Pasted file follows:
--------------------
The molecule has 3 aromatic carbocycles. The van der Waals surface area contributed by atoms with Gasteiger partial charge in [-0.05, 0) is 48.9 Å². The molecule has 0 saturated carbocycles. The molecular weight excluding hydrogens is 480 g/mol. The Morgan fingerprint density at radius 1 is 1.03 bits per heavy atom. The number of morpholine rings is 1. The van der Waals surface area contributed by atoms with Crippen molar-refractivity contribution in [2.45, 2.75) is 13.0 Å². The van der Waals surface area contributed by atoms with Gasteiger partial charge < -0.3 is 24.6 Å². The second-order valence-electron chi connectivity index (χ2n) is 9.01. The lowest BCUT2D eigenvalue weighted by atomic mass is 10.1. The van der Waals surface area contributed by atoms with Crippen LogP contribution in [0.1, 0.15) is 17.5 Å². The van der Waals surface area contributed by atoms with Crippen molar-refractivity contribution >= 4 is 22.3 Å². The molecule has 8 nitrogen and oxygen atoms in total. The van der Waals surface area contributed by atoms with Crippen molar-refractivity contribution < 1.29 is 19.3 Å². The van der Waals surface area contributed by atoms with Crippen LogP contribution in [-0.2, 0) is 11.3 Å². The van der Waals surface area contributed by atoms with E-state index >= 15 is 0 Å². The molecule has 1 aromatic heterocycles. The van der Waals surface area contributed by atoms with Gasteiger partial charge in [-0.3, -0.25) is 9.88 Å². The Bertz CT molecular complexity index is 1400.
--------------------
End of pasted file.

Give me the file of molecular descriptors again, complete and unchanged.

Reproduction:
The molecule has 3 aromatic carbocycles. The van der Waals surface area contributed by atoms with Gasteiger partial charge in [-0.05, 0) is 48.9 Å². The molecule has 0 saturated carbocycles. The molecular weight excluding hydrogens is 480 g/mol. The Morgan fingerprint density at radius 1 is 1.03 bits per heavy atom. The number of morpholine rings is 1. The van der Waals surface area contributed by atoms with Crippen molar-refractivity contribution in [2.45, 2.75) is 13.0 Å². The van der Waals surface area contributed by atoms with Gasteiger partial charge < -0.3 is 24.6 Å². The second-order valence-electron chi connectivity index (χ2n) is 9.01. The lowest BCUT2D eigenvalue weighted by atomic mass is 10.1. The van der Waals surface area contributed by atoms with Crippen LogP contribution in [0.1, 0.15) is 17.5 Å². The van der Waals surface area contributed by atoms with Crippen molar-refractivity contribution >= 4 is 22.3 Å². The molecule has 8 nitrogen and oxygen atoms in total. The van der Waals surface area contributed by atoms with Crippen molar-refractivity contribution < 1.29 is 19.3 Å². The van der Waals surface area contributed by atoms with Crippen LogP contribution in [-0.2, 0) is 11.3 Å². The van der Waals surface area contributed by atoms with E-state index >= 15 is 0 Å². The molecule has 1 aromatic heterocycles. The van der Waals surface area contributed by atoms with Gasteiger partial charge in [-0.3, -0.25) is 9.88 Å². The Bertz CT molecular complexity index is 1400.